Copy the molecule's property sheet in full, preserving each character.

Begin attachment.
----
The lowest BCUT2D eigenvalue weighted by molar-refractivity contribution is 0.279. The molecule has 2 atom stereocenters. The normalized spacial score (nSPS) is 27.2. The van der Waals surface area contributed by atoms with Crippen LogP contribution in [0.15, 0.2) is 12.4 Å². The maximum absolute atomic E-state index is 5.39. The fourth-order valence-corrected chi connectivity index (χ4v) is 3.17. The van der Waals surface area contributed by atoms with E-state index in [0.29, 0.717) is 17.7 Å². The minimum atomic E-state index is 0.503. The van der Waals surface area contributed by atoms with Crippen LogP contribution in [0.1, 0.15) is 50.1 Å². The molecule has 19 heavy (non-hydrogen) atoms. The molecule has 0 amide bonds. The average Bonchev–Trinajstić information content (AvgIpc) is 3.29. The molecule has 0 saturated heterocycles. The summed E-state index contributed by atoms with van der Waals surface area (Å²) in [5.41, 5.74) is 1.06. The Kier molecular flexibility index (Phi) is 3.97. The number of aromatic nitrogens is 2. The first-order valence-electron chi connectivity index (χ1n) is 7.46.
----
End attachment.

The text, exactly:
The lowest BCUT2D eigenvalue weighted by molar-refractivity contribution is 0.279. The molecule has 2 atom stereocenters. The normalized spacial score (nSPS) is 27.2. The van der Waals surface area contributed by atoms with Crippen LogP contribution in [0.15, 0.2) is 12.4 Å². The maximum absolute atomic E-state index is 5.39. The fourth-order valence-corrected chi connectivity index (χ4v) is 3.17. The van der Waals surface area contributed by atoms with E-state index in [0.29, 0.717) is 17.7 Å². The minimum atomic E-state index is 0.503. The van der Waals surface area contributed by atoms with Crippen LogP contribution in [0.1, 0.15) is 50.1 Å². The molecule has 19 heavy (non-hydrogen) atoms. The molecule has 0 amide bonds. The average Bonchev–Trinajstić information content (AvgIpc) is 3.29. The molecule has 0 saturated heterocycles. The summed E-state index contributed by atoms with van der Waals surface area (Å²) in [5.41, 5.74) is 1.06. The Kier molecular flexibility index (Phi) is 3.97. The number of aromatic nitrogens is 2. The first-order valence-electron chi connectivity index (χ1n) is 7.46.